The success or failure of any project depends on the effectiveness of the team, but the effectiveness of the team depends even more on the efficacy of the project manager. Leadership is key to any project reaching their intended goal. When there is a failure in leadership, you can most certainly expect that the project will fail as well.
However, there are times when a project manager is chosen out of merits and not by experience. It can be a bit problematic because merits alone is not a direct replacement for experience. A more experienced manager will definitely fair better under pressure compared to a newbie regardless of what accolades he or she may possess.
This is not to say, however, that an inexperienced manager will automatically fail. What you lack in experience, you can make up with good habits that will make you more effective on the job. Here are three main ones:
You need to be able to plan for uncertainty. It can be difficult especially if you don’t have the experience, but with proper planning, you can prevent being caught off-guard. Visualizing project scenarios can help you plan ahead. For this, you need the help of tools like cloud-based project management software like Loadspring because it will help you see who’s working on what and it provides features for better communications.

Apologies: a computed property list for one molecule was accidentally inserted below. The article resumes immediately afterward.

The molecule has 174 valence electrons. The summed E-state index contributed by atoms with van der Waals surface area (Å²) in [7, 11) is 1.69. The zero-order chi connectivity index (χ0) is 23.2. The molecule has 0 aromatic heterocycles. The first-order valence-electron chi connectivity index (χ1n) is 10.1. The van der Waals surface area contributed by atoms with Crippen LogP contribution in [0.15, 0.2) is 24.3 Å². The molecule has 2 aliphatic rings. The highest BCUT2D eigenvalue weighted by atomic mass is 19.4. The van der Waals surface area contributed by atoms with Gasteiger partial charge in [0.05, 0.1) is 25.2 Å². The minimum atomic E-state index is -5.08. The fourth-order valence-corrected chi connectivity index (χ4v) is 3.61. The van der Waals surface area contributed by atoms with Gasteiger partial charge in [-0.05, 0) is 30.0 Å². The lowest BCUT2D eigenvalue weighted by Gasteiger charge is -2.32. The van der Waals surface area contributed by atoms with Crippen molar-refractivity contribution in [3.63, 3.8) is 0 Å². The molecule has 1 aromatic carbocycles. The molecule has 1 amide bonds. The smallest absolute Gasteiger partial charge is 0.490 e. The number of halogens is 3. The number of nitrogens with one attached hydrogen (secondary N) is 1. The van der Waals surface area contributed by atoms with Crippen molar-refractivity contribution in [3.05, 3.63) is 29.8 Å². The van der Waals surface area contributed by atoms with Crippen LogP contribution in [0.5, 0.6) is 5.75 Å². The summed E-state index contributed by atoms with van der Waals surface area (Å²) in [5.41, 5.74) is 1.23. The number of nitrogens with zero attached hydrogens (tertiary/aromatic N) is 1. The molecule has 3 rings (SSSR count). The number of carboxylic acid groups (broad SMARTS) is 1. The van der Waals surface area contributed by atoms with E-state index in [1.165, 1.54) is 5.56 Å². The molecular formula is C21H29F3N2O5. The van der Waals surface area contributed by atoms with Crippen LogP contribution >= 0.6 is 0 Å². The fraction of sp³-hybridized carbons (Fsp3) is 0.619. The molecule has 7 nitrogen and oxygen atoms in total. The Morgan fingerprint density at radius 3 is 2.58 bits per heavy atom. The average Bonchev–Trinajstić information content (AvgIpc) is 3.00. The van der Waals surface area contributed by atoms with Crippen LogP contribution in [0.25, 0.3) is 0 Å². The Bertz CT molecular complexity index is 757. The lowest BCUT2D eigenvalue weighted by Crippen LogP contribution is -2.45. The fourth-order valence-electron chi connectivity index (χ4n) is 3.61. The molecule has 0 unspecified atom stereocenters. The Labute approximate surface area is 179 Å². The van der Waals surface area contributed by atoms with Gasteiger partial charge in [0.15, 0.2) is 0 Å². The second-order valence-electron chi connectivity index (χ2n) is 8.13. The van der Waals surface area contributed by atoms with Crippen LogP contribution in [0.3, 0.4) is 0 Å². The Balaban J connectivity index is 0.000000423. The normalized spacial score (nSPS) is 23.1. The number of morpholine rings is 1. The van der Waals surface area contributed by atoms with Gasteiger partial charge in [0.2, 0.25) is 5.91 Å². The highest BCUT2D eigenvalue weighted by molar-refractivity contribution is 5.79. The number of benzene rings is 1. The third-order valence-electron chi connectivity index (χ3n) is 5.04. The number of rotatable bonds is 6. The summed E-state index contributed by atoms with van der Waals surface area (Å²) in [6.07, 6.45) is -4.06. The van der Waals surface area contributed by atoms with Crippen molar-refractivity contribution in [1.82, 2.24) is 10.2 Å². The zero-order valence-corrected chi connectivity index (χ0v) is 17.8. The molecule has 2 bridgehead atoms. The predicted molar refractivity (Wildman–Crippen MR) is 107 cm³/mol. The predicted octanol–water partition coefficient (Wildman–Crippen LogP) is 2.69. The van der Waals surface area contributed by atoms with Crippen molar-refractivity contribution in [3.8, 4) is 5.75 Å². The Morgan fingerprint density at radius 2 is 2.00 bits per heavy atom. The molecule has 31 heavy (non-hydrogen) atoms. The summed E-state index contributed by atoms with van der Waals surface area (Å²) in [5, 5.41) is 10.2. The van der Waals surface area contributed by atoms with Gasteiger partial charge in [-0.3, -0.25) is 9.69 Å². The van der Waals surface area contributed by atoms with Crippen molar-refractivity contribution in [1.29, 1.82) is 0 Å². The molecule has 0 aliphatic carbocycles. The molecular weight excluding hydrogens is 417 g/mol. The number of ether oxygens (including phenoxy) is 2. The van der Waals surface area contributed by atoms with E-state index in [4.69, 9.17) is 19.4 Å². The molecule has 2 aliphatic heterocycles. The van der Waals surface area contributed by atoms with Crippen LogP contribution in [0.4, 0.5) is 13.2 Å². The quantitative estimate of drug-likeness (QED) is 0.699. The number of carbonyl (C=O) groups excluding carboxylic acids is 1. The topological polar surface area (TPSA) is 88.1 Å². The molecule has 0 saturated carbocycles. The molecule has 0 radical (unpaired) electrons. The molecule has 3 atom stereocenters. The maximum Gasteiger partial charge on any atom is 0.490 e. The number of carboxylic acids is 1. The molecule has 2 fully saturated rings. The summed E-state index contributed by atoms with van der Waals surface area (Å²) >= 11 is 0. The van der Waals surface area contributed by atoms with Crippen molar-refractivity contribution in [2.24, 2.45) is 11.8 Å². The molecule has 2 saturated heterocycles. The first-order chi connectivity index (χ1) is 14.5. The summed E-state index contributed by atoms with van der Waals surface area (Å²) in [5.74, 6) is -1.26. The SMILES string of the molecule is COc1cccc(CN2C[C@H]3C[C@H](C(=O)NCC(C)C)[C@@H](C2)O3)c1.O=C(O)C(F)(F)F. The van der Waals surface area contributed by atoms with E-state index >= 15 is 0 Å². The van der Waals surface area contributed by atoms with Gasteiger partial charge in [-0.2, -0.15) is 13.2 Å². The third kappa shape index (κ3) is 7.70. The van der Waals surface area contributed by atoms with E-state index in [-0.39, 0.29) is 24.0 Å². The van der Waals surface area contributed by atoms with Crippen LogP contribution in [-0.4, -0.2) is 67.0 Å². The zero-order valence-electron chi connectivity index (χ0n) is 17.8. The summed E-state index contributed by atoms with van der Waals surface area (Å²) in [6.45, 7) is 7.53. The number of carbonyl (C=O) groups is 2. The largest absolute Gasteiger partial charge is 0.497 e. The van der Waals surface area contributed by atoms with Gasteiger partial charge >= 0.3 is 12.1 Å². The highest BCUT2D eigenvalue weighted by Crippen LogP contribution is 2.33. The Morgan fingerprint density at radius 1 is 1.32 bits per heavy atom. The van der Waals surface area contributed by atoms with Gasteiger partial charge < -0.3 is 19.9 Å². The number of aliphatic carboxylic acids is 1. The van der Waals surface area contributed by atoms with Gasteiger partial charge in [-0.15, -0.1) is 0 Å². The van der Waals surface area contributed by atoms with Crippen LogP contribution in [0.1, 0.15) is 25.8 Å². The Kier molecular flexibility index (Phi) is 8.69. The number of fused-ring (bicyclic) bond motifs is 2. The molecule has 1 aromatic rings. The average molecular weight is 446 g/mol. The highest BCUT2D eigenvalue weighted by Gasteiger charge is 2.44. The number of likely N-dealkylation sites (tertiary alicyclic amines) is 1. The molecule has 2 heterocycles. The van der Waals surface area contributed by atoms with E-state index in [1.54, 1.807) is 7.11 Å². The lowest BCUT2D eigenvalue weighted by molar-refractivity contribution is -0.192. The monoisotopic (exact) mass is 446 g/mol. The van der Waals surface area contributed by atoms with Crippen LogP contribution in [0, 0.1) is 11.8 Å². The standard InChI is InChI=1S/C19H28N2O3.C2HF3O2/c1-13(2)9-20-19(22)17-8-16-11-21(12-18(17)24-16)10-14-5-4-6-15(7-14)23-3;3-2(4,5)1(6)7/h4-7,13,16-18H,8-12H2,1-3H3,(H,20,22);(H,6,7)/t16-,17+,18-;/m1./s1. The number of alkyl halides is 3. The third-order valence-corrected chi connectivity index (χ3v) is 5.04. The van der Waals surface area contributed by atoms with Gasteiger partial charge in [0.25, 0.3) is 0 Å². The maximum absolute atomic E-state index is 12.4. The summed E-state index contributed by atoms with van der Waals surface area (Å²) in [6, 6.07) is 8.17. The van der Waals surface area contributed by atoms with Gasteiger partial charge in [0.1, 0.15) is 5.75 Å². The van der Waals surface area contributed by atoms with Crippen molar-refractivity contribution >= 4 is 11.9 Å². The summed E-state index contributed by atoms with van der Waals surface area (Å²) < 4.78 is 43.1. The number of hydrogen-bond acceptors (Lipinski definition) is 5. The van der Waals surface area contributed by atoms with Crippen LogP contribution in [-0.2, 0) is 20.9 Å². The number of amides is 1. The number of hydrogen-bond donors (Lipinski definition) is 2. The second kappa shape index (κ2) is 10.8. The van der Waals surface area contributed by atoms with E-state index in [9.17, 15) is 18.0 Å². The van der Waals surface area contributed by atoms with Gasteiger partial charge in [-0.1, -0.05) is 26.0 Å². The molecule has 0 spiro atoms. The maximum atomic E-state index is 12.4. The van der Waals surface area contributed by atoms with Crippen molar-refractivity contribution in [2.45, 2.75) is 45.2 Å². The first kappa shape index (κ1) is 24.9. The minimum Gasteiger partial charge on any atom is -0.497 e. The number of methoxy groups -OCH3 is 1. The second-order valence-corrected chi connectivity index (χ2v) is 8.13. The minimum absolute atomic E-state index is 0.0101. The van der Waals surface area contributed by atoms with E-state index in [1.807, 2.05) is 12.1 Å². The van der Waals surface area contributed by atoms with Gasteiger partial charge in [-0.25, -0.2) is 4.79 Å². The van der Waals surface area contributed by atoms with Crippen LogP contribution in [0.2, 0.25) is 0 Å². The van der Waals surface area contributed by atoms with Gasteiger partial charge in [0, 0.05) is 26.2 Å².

Always Look at the Big Picture
Often, you will find that small tasks can grow and become overwhelming. It can quickly lead to confusion, but you have to understand that small tasks are what add up to make the big picture. You need to have the ability to connect the dots. If you have the big picture in mind, you can avoid getting confused.
Know Your Priorities
At the core of the project manager’s job is the ability to prioritize things. You need to know the order of things. Which comes first and which comes second should not be mixed up in your mind. Finally, you need to be able to reassess the situation and recalibrate your decisions based on it.
As a project manager, you have to know your limits. You’re not the all-knowing and all-seeing big guy in the project. You have to take time to listen to feedback and communicate openly with your team on a regular basis.